I’m part of the UX Content team that helps small and medium businesses hire with Indeed. Our goal is to help employers post jobs and find the best candidates in the fastest, easiest way. We regularly update our experience by building new features and making our tools easier to use. That’s the goal, anyway. But over time, we realized that some of our updates had unintentionally made it harder for people to post jobs. Part of the issue was how we created our experiences.
In tech, it’s become a cliché to say, “move fast and break things.” And this approach did help us launch experiments quickly. But moving fast also created some broken experiences. We worked iteratively on small pieces of a bigger vision and tested hypotheses. But looking at small parts instead of the whole experience created inconsistencies that accumulated over the years.
About a year ago, a small cross-functional team decided to slow down and build a framework for how we create error messages in our job posting funnel. I’ll share some lessons we learned along the way.
Lesson 1: Move fast and break things… then slow down and fix them
From 2019 to 2020, my team moved fast and made a ton of front-end changes in our job posting product. Unfortunately, we didn’t work closely enough with engineering, and we didn’t coordinate these front-end changes with our back end.
We also didn’t design fail states, so engineers were writing many of our error messages as they were building our designs (often under tight timelines). Some of our engineers are non-native English speakers, and there was no holistic guidance to help them when they had to write at the last minute.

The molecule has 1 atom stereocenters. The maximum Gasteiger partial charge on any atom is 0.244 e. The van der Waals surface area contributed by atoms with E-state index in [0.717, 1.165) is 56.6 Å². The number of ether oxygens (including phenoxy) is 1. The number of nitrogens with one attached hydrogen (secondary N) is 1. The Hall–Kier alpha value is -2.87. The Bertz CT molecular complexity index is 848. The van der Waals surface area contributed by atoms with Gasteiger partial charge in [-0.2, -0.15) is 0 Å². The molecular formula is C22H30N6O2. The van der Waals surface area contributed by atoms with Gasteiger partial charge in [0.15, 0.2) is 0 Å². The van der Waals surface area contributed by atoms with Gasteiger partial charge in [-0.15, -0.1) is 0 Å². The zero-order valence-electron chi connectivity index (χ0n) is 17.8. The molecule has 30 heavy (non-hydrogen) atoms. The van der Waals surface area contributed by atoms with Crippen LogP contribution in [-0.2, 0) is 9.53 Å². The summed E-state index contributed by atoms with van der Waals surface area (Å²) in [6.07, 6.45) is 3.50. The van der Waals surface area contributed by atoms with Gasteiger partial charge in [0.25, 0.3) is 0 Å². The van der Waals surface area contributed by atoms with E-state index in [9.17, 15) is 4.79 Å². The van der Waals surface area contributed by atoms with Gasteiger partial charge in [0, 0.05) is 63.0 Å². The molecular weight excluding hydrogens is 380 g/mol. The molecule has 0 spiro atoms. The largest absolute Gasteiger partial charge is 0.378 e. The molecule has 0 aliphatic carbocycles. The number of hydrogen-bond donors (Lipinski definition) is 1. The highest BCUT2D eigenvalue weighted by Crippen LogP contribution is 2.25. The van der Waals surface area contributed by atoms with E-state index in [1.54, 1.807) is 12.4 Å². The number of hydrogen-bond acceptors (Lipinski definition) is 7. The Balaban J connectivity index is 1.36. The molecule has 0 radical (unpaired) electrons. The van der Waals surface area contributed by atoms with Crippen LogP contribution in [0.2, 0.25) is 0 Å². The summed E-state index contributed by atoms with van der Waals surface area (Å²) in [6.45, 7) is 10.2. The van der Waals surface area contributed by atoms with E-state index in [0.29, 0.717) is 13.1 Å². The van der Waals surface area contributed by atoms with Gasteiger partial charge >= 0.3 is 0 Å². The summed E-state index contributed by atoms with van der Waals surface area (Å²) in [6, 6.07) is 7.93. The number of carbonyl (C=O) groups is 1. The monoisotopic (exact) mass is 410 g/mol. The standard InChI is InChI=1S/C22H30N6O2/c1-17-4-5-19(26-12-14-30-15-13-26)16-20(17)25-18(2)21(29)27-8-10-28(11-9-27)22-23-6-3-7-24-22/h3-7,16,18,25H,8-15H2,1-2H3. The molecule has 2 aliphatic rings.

Unsurprisingly, many of our error messages were inconsistent and not particularly useful. How could they be, when they were written under less-than-ideal circumstances? Here are a few examples:
“Must confirm link meets requirements” — which requirements would those be, exactly?
“MISSING” — not very helpful.
“Required” — also not so helpful.
Sometimes, multiple errors on long screens required lots of scrolling. But people didn’t realize they needed to scroll back up the page, so they didn’t see all of the errors.
Moving fast is great for launching things quickly, as long as your team commits to slowing down at some point to fix what you’ve broken. When you’re designing or re-evaluating a feature, ask yourself: Have our processes contributed to broken experiences? If so, are we setting aside enough time to fix some of the issues we found?
When we answered these questions, our team slowed down enough to analyze where we’d gone wrong. Next, we figured out how we could tackle the issues.
Lesson 2: Keep your own backlog
I was assigned a ticket to write a few error messages for a new project. Originally, the scope was limited, and I decided to expand it by addressing as many of our error messages as I could.
Why? A quarter or two previously, I’d added problematic error messages to my personal backlog after a quantitative researcher showed how our earlier experiments had blocked users.
When new content designers join my team, I always give them the advice of keeping their own personal backlog of issues they’d like to fix one day. It’s easy to identify what should go on your backlog. It’s the stuff that annoys you every time you see it — an unclear call to action, a confusing value proposition, or an unhelpful error message.
Having your personal backlog can help in a few ways. First, if your team is like mine and looks for new ideas when a new quarter or half starts, you have something to contribute. Second, a backlog can help you brainstorm solutions when you’re revisiting features and content. And, finally, your backlog can give other members of your team ideas as you collaborate.
Moving fast is great for launching things quickly, as long as your team commits to slowing down at some point to fix what you’ve broken.